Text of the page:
Category Archives: Illustrations

ILLUSTRATION: World Without Water (Telluris Theoria Sacra) – Thomas Burnet

493px-Thomas_Burnet_by_Jacob_Ferdinand_VoetSacred Theory of the Earth

Thomas Burnet’s best known work is his Telluris Theoria Sacra, or Sacred Theory of the Earth. The first part was published in 1681 in Latin, and in 1684 in English translation; the second part appeared in 1689 (1690 in English). It was a speculative cosmogony, in which Burnet suggested a hollow earth with most of the water inside until Noah’s Flood, at which time mountains and oceans appeared. He calculated the amount of water on Earth’s surface, stating there was not enough to account for the Flood. Burnet was to some extent influenced by Descartes who had written on the creation of the earth in Principia philosophiae (1644), and was criticised on those grounds by Roger North. The heterodox views of Isaac La Peyrère included the idea that the Flood was not universal; Burnet’s theory was at least in part intended to answer him on that point. [SOURCE]

Burnet’s system had its novel features, as well as those such as the four classical elements that were very traditional: an initially ovoid Earth, a Paradise before the Flood that was always in the spring season, and rivers flowing from the poles to the Equator. Herbert Croft published criticism of the book in 1685, in particular accusing Burnet of following the Second Epistle of Peter rather than the Book of Genesis. During the 1690s John Beaumont and Johann Caspar Eisenschmidt picked up on Burnet’s ideas. They engendered a great deal of controversy at the time, and Burnet defended himself against selected critics, John Keill and Erasmus Warren.

Isaac Newton was an admirer of Burnet’s theological approach to geological processes. Newton even wrote to Burnet, suggesting the possibility that when God created the Earth, the days were longer. However, Burnet did not find this explanation scientific enough. Lengthening the days would require an intervention on God’s part. Burnet tightly held the belief that God created the world and all its processes perfectly from the start.

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“Map of the world, shown as if the oceans were dried up. Thomas Burnet was the first Englishman to attempt a scientific account of the origin of the earth. His treatise, Telluris Theoria Sacra, is a curious blend of geography and archaeology, which aroused considerable interest at the time. California is shown as an Island, but no Northwest passage, an unusual concession for an Englishman of this era.”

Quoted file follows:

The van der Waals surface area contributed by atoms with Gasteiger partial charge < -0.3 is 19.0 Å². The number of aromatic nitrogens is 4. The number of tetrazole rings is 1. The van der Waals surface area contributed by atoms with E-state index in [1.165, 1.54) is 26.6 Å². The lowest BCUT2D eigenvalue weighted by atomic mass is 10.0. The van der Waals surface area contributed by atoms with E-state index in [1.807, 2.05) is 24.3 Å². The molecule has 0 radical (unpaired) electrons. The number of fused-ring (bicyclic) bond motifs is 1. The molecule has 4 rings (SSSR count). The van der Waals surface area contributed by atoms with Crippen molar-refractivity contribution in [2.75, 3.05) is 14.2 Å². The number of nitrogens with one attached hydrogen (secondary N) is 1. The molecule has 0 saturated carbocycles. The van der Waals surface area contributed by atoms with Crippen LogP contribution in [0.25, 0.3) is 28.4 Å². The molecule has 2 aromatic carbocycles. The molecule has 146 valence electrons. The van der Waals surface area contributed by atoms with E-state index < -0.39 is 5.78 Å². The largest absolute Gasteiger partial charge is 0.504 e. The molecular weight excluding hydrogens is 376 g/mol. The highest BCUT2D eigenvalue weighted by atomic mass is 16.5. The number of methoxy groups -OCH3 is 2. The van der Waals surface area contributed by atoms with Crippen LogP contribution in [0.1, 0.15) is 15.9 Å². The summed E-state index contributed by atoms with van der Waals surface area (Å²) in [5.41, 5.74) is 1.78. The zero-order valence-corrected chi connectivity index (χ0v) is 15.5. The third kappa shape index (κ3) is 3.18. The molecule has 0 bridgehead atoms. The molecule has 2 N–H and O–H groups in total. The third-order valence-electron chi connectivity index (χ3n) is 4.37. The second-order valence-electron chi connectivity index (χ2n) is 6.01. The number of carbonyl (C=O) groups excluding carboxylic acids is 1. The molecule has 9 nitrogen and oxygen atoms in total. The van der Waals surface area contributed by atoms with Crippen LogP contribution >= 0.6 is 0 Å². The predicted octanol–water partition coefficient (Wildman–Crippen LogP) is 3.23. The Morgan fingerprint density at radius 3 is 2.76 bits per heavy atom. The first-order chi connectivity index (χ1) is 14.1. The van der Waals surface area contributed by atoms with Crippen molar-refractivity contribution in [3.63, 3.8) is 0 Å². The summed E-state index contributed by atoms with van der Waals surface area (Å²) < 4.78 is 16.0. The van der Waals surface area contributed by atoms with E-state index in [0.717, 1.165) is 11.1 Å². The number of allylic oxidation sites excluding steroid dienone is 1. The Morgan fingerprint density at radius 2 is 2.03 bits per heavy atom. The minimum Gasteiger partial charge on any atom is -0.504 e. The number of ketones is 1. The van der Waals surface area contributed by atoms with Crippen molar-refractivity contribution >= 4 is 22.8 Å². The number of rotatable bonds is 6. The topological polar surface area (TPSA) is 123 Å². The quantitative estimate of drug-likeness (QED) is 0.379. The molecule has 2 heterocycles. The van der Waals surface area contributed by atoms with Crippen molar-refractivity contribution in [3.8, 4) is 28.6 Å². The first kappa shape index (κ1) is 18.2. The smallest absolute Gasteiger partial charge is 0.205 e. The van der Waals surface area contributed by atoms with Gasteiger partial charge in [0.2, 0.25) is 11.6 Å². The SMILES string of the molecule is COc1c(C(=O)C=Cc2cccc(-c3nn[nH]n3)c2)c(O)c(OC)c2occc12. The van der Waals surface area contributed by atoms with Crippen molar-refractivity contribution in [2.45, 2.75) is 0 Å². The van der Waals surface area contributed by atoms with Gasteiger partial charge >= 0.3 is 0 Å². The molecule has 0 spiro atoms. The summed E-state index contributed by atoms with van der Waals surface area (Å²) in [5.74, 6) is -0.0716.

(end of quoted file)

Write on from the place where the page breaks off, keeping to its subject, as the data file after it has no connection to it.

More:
Barry Lawrence Ruderman Antique Maps

Illustrations from a Victorian Book on Magic (1897) – Part 3

Today is the third and final part of my series of selected images from a massive late 19th century tome entitled simply Magic, subtitled Stage Illusions and Scientific Diversions, including Trick Photography, compiled and edited by Albert A. Hopkins. The book takes a thorough tour through the popular magic tricks and illusions of the day, including along the way many delightfully surreal diagrams and illustrations.

I will warn you now that this third part of this blog will show some particularly great “decapitation” trick photographs.

(All images taken from the book housed at the Internet Archive, contributed by the California Digital Library.) [SOURCE]

Best Regards,

Michael

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Illustrations from a Victorian Book on Magic (1897) – Part 2

Today is Part 2 of selected images from a massive late 19th century tome entitled simply Magic, subtitled Stage Illusions and Scientific Diversions, including Trick Photography, compiled and edited by Albert A. Hopkins. The book takes a thorough tour through the popular magic tricks and illusions of the day, including along the way many delightfully surreal diagrams and illustrations.

The third part of this blog will show some particularly great “decapitation” trick photographs.

(All images taken from the book housed at the Internet Archive, contributed by the California Digital Library.) [SOURCE]

Best Regards,

Michael

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Illustrations from a Victorian Book on Magic (1897) – Part 1

The Great Houdini by Beryl Williams & Samuel Epstein I become interested in magic in the 5th grade of elementary school. Through Scholastic Books Services, I purchased The Great Houdini by Beryl Williams & Samuel Epstein for fifty cents. When I got home from school, I started reading the book and stayed up all night reading it until it was finished.

Over the years, I have visited the Houdini Museum in Niagara Falls, Canada (now burned down), visited his grave in New York, followed auctions of his memorabilia, and have read many books that probe deeper into his life. I occasionally do magic performances for my wife’s K-3 kids at the school she retired from.

So, to say the least, I truly do love magic.

Below, and over the next several blogs, are selected images from a massive late 19th century tome entitled simply Magic, subtitled Stage Illusions and Scientific Diversions, including Trick Photography, compiled and edited by Albert A. Hopkins. The book takes a thorough tour through the popular magic tricks and illusions of the day, including along the way many delightfully surreal diagrams and illustrations.

The third part of this blog will show some particularly great “decapitation” trick photographs.

(All images taken from the book housed at the Internet Archive, contributed by the California Digital Library.) [SOURCE]

Best Regards,

Michael

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